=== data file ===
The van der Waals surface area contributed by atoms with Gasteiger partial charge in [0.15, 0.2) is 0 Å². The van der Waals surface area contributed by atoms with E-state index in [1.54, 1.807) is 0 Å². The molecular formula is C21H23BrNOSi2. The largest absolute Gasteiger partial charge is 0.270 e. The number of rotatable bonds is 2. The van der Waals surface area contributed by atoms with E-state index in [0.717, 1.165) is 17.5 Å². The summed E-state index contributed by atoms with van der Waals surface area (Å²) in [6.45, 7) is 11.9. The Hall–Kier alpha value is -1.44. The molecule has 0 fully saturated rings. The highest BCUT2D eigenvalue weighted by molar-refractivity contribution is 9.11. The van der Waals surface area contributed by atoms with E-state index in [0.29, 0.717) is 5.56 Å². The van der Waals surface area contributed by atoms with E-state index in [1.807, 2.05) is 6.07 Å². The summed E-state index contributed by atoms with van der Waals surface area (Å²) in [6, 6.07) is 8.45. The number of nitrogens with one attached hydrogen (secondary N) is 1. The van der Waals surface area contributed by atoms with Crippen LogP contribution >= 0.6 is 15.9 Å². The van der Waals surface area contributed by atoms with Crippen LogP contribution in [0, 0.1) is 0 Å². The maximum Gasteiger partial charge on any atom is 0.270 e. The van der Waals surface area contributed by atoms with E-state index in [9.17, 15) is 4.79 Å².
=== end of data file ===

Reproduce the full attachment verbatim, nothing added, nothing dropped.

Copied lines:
The van der Waals surface area contributed by atoms with Gasteiger partial charge in [0.15, 0.2) is 0 Å². The van der Waals surface area contributed by atoms with E-state index in [1.54, 1.807) is 0 Å². The molecular formula is C21H23BrNOSi2. The largest absolute Gasteiger partial charge is 0.270 e. The number of rotatable bonds is 2. The van der Waals surface area contributed by atoms with E-state index in [0.717, 1.165) is 17.5 Å². The summed E-state index contributed by atoms with van der Waals surface area (Å²) in [6.45, 7) is 11.9. The Hall–Kier alpha value is -1.44. The molecule has 0 fully saturated rings. The highest BCUT2D eigenvalue weighted by molar-refractivity contribution is 9.11. The van der Waals surface area contributed by atoms with E-state index in [0.29, 0.717) is 5.56 Å². The van der Waals surface area contributed by atoms with E-state index in [1.807, 2.05) is 6.07 Å². The summed E-state index contributed by atoms with van der Waals surface area (Å²) in [6, 6.07) is 8.45. The number of nitrogens with one attached hydrogen (secondary N) is 1. The van der Waals surface area contributed by atoms with Crippen LogP contribution >= 0.6 is 15.9 Å². The van der Waals surface area contributed by atoms with Crippen LogP contribution in [0, 0.1) is 0 Å². The maximum Gasteiger partial charge on any atom is 0.270 e. The van der Waals surface area contributed by atoms with E-state index in [9.17, 15) is 4.79 Å².